• PrinW

      I would say yes they are different! And evangelical or not, G-D, our lovingkindness Creator made us all with that mind boggling gift of ‘will’. Our puny ‘no’, He respects, because He made us in His image, not robots.
      However, if you have been drawn to and by the unconditional, no strings, wild LOVE of our gracious Maker and Master, it could be described as a wonderful, gentle at times and overwhelmingly powerful connection you really don’t want to resist….and scripture does tell us that even we King’s kids sometimes grieve His great heart when we go against His will.
      While I appreciated the article, especially all the scripture, it seemed more confusing in the end than enlightening.
      The scripture I love most for this is many are called, few are chosen…And He is the one who chooses us and gives us that gift of grace to accept Him and His forgiveness.
      Before we get to caught up in arguing, or slamming our brethren, it may be wise to ask what a person means first.
      We church people have a culture and vocabulary all our own and sometimes we don’t even all understand one another, or speak truth clearly or in love.
      Rather than study for study sake, how about we study to grow, to be a light, to draw others to His wonderful light.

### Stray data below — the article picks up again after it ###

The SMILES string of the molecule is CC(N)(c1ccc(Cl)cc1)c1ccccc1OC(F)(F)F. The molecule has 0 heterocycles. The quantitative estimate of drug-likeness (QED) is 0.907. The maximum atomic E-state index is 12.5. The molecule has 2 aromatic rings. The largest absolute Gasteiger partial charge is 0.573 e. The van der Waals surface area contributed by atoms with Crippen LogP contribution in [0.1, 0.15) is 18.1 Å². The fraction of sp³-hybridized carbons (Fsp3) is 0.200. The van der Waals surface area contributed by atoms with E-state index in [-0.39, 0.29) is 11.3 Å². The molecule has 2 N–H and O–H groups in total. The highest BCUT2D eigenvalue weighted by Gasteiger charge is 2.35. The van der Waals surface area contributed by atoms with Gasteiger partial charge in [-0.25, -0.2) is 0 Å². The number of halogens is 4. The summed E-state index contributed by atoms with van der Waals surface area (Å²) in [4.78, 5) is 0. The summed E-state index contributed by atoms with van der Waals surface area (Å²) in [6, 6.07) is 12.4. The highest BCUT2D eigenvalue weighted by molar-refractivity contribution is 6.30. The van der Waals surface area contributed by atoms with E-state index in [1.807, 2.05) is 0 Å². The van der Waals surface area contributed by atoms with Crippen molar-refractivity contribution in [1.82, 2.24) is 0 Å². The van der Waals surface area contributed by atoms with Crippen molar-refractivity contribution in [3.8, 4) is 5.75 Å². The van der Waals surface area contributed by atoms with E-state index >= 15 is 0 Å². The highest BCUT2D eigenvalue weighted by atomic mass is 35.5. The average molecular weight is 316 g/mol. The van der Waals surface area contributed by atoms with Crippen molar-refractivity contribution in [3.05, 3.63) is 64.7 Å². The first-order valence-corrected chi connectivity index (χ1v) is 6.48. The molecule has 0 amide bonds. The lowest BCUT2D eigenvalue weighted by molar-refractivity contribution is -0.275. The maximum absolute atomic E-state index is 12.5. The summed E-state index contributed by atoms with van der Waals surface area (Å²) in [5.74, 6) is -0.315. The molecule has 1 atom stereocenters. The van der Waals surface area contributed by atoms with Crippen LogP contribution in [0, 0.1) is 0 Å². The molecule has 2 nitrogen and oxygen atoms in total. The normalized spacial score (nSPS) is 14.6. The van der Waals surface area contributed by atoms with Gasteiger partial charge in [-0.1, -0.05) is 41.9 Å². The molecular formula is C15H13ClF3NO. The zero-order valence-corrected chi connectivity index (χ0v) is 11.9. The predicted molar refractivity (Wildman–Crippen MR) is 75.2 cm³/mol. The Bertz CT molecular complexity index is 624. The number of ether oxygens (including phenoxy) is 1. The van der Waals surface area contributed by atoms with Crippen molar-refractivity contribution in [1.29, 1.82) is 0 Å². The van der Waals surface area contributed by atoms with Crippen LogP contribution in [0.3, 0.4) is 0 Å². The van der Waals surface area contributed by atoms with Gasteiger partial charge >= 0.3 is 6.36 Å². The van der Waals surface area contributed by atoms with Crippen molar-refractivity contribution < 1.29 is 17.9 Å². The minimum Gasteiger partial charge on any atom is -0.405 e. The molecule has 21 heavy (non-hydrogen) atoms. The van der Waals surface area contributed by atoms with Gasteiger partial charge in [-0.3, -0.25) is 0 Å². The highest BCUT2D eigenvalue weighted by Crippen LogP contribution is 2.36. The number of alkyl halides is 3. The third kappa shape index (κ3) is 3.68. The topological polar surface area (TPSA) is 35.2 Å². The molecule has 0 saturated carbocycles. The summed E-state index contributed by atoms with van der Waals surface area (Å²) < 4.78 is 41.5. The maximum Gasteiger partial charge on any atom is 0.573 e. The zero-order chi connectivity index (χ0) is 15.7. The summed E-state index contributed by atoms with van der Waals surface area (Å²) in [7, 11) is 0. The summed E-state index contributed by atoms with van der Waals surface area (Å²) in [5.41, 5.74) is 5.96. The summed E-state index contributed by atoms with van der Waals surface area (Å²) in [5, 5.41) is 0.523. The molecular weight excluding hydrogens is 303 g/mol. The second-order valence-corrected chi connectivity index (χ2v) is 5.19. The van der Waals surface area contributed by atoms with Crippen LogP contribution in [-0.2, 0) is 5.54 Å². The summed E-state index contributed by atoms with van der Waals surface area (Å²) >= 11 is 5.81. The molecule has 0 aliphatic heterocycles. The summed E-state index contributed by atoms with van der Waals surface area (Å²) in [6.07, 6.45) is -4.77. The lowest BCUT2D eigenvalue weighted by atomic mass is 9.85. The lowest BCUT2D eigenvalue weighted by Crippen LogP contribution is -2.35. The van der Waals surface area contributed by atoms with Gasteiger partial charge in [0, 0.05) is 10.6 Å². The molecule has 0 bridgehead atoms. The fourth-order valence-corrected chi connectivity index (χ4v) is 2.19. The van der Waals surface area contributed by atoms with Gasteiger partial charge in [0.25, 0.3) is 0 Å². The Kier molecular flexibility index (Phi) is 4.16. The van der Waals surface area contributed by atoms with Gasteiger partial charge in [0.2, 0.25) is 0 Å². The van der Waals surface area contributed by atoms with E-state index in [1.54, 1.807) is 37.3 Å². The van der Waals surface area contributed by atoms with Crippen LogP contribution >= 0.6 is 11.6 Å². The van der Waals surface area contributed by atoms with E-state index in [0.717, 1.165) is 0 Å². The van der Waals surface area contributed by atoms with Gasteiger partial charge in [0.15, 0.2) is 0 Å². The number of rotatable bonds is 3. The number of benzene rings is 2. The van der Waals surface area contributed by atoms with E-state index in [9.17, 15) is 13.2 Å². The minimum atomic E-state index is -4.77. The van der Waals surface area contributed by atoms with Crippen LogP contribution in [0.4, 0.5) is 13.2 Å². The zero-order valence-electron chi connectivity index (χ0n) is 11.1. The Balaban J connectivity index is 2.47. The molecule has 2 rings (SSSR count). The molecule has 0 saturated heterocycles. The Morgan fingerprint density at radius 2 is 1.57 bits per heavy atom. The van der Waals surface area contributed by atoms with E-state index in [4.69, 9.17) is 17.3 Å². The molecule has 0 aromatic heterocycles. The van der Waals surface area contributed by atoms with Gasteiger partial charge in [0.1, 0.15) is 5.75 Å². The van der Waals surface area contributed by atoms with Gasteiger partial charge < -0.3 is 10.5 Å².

• sandrajune

      Next time someone says, “God’s a gentleman and doesn’t force Himself on us” ask them for a scripture reference. There isn’t any. That word translated “draw” is also translated “drag” when they drag Peter out to stone him. In other ancient texts at that time, the word is used to “draw” water from a well. A purposeful, force-exterting act that produces the intended result.

  • sandrajune

    Thank you for this concise explanation! I intend to direct anyone with this question straight to it. Please continue to contend for the faith. God bless.

  • Eric Parry

    Since there are vast numbers of people throughout the ages (including me) who have neither been called or chosen to be saints the question arises, “Are they excluded from salvation?”.

    I think the answer is in the book of Revelation.

    But the rest of the dead lived not again until the thousand years were finished. (Revelation 20:5).

    And I saw the dead, small and great, stand before God; and the books were opened: and another book was opened, which is the book of life: and the dead were judged out of those things which were written in the books, according to their works. (Revelation 20:12).

    And whosoever was not found written in the book of life was cast into the lake of fire. (Revelation 20:15).

    The ‘rest of the dead’ would include those who were not raised at the resurrection of the saints at the return of Christ. These sinners are to be judged by their works and the standard of behaviour required is the golden rule.

    And, behold, one came and said unto him, Good Master, what good thing shall I do, that I may have eternal life? And he said unto him, Why callest thou me good? there is none good but one, that is, God: but if thou wilt enter into life, keep the
    commandments. (Matthew 19:16-17).